Caution, this blog may be ironically named

My Gateway Drug to Professionalism

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“Have you considered working in another area in software, you don’t seem to have the right personality type to be a developer”…Said the head of development sat across the table from me.  I sat, head down, a mere 18 months out of university having just delivered my first major product release being told that I was no good at what I do.  I love programming, it has been my hobby since I got my first computer and it was the only job I’d ever wanted to do.

As I’m sure you can imagine, I was devastated but not entirely shocked.  You see I used to rush through a task or bug to get to the next one or get distracted by something shiny.  The best way I can describe it, is as a Magpie effect and, as I was being made aware of at that moment in time, developers are expected to be completer finishers and meticulous to a fault.

I was aware of TDD and I had tried to write some tests but I really struggled with how to make code testable and good unit tests that didn’t just test “stuff”.  But this time I was determined to learn more and put it in to practice, it seemed like the perfect answer.

Present Day…

That was nearly two years ago now, I’ve grown massively as a developer since that day and TDD has been my gateway drug to professionalism. When I started off with TDD I thought it was about testing but when I look back at my journey thus far, it’s about anything but.

One of my biggest problems was rushing, I was always desperate to finish and I missed things or didn’t think them through properly.  The first thing that writing unit tests helped me to do was slow down and break problems into much smaller chunks.  Just taking a few minutes to consider how best to write the test normally exposes any concerns that need to be separated, edge cases and how the class or function will be interacted with.  If I’m ever struggling to make a test pass, write a test or if I can’t make all the tests pass, it normally means I need to go back and look at the tests to see if I’m trying to solve too much in one go or if it has contradictory responsibilities.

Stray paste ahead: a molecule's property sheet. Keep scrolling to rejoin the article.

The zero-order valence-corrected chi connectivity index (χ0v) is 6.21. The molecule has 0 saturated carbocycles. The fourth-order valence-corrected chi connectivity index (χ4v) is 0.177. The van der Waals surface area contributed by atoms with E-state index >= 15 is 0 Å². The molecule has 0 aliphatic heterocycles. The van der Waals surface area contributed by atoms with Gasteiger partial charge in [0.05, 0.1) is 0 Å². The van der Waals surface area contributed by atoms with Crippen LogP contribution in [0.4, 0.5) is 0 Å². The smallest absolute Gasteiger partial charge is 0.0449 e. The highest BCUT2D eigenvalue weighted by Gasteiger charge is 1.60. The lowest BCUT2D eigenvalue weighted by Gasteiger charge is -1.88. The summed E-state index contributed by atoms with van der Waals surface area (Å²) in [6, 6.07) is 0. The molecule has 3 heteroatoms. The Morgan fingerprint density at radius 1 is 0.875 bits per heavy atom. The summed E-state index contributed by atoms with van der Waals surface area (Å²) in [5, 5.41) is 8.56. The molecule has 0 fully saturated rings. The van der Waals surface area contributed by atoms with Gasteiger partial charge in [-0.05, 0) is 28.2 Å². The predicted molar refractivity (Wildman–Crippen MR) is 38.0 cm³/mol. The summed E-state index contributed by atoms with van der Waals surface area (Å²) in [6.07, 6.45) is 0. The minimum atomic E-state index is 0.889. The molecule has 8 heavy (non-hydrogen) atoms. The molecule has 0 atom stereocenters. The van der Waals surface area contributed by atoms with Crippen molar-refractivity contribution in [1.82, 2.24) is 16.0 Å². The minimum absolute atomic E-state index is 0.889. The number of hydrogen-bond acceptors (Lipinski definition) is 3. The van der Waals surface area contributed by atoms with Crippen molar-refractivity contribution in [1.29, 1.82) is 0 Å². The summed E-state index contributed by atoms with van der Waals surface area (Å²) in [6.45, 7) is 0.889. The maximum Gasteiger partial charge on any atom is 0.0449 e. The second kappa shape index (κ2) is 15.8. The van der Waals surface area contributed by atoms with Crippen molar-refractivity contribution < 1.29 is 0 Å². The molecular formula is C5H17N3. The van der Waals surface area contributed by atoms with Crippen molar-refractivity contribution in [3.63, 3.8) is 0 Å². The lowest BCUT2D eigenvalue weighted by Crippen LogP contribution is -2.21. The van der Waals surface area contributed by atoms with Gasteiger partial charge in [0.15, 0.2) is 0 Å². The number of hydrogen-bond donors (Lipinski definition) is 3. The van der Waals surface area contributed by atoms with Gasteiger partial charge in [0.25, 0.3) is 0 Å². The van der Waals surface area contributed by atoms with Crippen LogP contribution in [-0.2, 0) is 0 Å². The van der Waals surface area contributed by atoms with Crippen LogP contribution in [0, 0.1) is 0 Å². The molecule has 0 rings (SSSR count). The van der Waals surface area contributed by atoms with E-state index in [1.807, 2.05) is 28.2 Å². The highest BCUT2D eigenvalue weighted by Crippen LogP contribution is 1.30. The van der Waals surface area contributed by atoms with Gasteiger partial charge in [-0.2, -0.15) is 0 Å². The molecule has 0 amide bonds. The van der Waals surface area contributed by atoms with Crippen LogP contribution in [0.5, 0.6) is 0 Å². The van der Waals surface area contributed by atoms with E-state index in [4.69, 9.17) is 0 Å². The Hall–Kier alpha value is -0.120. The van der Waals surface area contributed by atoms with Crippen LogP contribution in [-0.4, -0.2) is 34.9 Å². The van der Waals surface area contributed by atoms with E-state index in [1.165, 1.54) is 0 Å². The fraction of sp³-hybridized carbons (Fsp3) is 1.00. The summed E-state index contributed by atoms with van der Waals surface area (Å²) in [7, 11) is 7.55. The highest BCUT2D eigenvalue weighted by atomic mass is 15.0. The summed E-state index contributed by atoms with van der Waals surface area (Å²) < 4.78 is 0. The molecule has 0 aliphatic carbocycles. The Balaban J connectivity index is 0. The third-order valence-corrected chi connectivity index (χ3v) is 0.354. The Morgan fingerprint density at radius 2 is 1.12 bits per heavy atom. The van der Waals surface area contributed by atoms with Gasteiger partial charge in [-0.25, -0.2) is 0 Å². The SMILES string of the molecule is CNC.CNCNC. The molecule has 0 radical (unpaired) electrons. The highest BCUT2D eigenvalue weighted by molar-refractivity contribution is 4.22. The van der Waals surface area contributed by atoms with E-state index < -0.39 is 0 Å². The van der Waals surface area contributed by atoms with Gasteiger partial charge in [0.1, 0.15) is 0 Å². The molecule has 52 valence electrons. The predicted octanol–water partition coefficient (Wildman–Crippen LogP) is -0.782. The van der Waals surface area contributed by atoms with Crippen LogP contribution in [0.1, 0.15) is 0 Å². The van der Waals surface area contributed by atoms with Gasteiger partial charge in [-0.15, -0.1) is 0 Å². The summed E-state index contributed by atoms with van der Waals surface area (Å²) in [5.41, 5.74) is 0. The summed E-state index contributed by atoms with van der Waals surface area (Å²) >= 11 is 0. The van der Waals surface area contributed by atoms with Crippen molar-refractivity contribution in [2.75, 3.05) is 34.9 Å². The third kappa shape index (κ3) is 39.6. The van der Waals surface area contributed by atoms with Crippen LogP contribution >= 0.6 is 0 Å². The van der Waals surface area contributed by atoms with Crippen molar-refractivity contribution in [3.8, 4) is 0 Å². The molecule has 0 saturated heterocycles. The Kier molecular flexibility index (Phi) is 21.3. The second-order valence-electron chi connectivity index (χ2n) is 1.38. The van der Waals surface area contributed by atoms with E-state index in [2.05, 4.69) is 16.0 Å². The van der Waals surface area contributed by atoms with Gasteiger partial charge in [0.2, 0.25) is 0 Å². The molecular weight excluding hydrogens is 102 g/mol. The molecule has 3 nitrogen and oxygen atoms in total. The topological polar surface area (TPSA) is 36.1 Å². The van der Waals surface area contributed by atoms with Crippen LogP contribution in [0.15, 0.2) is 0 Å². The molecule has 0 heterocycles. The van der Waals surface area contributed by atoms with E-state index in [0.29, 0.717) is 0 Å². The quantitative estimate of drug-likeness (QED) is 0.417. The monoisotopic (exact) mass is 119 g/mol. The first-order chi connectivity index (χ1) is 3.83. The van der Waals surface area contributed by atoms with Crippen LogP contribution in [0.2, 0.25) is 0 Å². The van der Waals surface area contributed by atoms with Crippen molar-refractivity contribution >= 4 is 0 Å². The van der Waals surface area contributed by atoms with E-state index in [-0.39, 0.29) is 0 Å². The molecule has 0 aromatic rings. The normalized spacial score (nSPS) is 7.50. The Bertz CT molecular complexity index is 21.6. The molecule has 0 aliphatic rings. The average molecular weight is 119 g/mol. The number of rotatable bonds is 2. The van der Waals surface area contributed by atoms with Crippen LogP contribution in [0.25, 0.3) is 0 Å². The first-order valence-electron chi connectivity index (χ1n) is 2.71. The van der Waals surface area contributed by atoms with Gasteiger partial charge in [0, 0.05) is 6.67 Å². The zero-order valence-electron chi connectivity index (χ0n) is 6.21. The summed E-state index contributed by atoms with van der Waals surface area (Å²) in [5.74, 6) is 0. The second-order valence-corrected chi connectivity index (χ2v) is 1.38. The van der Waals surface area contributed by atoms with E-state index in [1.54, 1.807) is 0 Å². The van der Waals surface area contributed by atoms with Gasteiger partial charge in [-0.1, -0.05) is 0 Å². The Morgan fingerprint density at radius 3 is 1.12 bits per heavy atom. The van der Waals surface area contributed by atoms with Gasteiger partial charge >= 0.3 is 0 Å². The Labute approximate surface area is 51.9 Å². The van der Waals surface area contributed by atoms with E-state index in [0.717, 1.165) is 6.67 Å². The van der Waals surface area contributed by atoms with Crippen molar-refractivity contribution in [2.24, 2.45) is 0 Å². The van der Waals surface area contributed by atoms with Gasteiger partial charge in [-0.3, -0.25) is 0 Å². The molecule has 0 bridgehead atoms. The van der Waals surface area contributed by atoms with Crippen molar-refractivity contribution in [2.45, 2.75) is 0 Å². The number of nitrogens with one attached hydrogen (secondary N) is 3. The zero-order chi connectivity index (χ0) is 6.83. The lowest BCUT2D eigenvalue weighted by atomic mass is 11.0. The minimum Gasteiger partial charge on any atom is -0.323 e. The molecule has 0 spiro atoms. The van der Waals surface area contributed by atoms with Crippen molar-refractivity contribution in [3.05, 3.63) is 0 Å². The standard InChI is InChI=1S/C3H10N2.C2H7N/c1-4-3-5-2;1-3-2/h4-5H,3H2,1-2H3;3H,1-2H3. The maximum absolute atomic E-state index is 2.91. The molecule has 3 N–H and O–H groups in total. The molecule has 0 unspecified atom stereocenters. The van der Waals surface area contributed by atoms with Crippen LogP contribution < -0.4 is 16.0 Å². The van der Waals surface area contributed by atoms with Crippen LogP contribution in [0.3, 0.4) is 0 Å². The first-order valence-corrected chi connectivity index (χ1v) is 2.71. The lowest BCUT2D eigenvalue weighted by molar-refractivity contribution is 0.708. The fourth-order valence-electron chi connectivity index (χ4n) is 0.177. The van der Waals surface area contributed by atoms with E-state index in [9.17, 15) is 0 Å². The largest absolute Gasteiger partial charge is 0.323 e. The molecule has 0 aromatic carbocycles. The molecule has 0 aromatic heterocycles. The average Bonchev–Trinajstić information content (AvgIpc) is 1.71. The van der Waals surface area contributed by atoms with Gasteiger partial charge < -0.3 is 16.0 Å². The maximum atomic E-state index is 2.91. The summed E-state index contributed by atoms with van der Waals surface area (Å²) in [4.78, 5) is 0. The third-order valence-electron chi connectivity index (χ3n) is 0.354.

The tests provide excellent documentation that is hard to argue with and stays in step with the code.  This is key because it gives me an insight in to what I was thinking and how I intended on it being consumed.  It’s, also, the closest to an interactive interrupter for C# I have used, which is great for rapidly checking assumptions and questioning your own code.

Overall it has taught me so much about architecture, design, good practice and maintainability of code.  One conclusion I have to come is that unit testing has a very low regression value.  At this moment in time I rarely, if ever, find bugs using unit tests.  Yes they help to identify failure points but it’s not very often I find regressions using them.  All they have done is shifted the pain point from if the logic works to if it all works together.  My next challenge is step deeper into the world of the integration testing.